This year’s race will be celebrating a decade of excellence on Sunday.

Last updated: June 14. 2013 11:44PM - 1939 Views
By - psokoloski@civitasmedia.com - (570) 991-6392



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Tucked neatly between a couple of triathlons sitting on his summer schedule, area multi-sport athlete Sean Robbins wasn’t certain he’d compete in this year’s Wilkes-Barre Duathlon.


Then a convincing concept struck him just as he began transporting bike racks into town for the event.


“I thought, ‘Oh my God, I’ve been doing this for 10 years, picking up these bike racks,’ ” said Robbins, a 44-year-old Shavertown resident who is also a member of the Wilkes-Barre Duathlon committee. “I’ve done all nine.


“Why would you miss the 10th?”


The 10th annual Wilkes-Barre Duathlon begins at 7:30 a.m. Sunday from Public Square, continues through the Hanover Industrial Park and ends by 10 a.m. at the Public Square finish area.


That’s right, there are deadlines for finishing each stage of the USAT-sanctioned duathlon, which includes a 3-mile run, 16-mile bike and concludes with another 3-mile run. Competitors must finish the first run by 8:15 a.m., the bike by 9:15 a.m. and the concluding run by 10 a.m.


After eight years of steady top three finishes, Robbins finally won last year’s event in his ninth try with a time of 1:13.52 while Heidi Glovack won the women’s division in 1:27.47. Jeff Miller, a former nemesis of Robbins in the late 2000s, set the course record of 1:02.54 in 2010 while Kelly Ciravolo of Shavertown holds the women’s mark of 1:20.25 set in 2011.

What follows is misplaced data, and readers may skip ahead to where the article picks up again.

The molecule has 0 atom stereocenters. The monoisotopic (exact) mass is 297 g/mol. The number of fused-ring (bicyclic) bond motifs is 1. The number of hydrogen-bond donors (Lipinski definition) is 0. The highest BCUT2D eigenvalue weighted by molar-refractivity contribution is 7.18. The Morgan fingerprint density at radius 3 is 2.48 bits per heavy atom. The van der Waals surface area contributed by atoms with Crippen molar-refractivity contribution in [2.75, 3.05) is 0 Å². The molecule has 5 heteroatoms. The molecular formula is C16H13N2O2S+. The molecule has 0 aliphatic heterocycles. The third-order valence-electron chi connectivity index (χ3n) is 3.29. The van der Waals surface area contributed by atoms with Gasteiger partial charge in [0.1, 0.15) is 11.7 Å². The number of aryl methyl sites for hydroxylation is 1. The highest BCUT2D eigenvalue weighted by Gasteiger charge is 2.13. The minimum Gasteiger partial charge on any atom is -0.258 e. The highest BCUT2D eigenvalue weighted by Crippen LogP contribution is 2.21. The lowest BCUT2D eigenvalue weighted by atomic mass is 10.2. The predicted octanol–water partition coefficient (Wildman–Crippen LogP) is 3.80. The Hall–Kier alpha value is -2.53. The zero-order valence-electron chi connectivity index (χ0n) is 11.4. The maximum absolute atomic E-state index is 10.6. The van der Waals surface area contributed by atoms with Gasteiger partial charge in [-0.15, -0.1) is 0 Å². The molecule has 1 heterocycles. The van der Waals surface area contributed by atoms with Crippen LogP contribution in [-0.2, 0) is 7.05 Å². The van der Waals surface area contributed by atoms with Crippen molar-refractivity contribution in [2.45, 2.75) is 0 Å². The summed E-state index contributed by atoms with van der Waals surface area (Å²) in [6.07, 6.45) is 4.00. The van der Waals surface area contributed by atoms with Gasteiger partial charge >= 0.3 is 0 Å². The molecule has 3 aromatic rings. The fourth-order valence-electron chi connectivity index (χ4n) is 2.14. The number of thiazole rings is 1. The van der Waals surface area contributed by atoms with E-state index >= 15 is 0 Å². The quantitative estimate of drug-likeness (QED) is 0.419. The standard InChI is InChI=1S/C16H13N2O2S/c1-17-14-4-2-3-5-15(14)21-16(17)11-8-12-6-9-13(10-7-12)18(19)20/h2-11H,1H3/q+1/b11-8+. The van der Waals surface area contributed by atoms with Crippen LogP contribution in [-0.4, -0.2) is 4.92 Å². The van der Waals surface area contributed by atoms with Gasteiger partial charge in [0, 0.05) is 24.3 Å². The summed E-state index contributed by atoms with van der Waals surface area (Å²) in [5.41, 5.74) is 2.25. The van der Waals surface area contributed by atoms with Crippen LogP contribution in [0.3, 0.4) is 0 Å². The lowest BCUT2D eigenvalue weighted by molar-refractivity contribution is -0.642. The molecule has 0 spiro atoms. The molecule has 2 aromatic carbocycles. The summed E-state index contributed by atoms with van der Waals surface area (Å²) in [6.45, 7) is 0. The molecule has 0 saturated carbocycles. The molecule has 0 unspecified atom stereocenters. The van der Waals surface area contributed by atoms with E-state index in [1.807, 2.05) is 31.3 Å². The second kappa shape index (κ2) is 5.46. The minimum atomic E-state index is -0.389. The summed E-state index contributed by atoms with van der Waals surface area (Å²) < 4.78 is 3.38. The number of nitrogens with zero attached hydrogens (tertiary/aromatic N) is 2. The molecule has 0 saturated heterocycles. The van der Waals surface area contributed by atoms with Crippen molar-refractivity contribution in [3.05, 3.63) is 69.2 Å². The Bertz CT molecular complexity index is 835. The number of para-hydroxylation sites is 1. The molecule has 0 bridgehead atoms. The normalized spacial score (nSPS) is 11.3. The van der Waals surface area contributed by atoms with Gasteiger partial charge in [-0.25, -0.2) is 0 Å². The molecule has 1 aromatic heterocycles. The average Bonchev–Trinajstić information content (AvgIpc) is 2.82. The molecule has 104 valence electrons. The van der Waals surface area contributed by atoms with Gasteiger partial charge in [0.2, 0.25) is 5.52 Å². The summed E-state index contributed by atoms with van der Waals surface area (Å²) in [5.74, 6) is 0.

That the event has lasted this long is both a surprise and a tribute to the race organizers.


“It’s pretty exciting to think it got to the 10th,” Robbins said. “The first one was nerve-wracking — you don’t know who’s going to participate. Now, everyone’s got kind of their routine. They know their role.”


The role of the race has always been to benefit the area’s youth fitness. It began as a joint effort by the Wilkes-Barre YMCA and the Jewish Community Center as a way to raise money for the Wilkes-Barre area’s youth organizations in 2004.


“We wanted it to be a multi-sport event,” Robbins said, “not just a 5K, for a couple different reasons. We wanted to get people involved in doing multi-sport events. And to start taking them in the direction so they maybe can try the (Wilkes-Barre) Triathlon someday.


“It’s a good opportunity for somebody who might be interested to get started.”


Interested runners and bikers can still get in on the fun.


The registration fees for the race are $65 for individual competitors and $100 for relay teams, but registration closes at 3 p.m. today at the Wilkes-Barre YMCA. Packet pickups will be held from 1-3 p.m. today at the Wilkes-Barre YMCA on Northampton Street and from 6:15-7 a.m. Sunday under the tent near the race’s starting point on Public Square.


Although race director Nicky Pachucki said the field has never gone higher than 200 participants, the race will be capped at 350 competitors to keep logistics manageable.


Participants are encouraged to arrive no later than 30 minutes prior to the race’s start.


“I’ve only won it once, we’ve gotten some good duathletes here who have performed really well,” Robbins said. “Each year it brings in money. And that money has gone to help kids’ programs.


“It’s been a success.”

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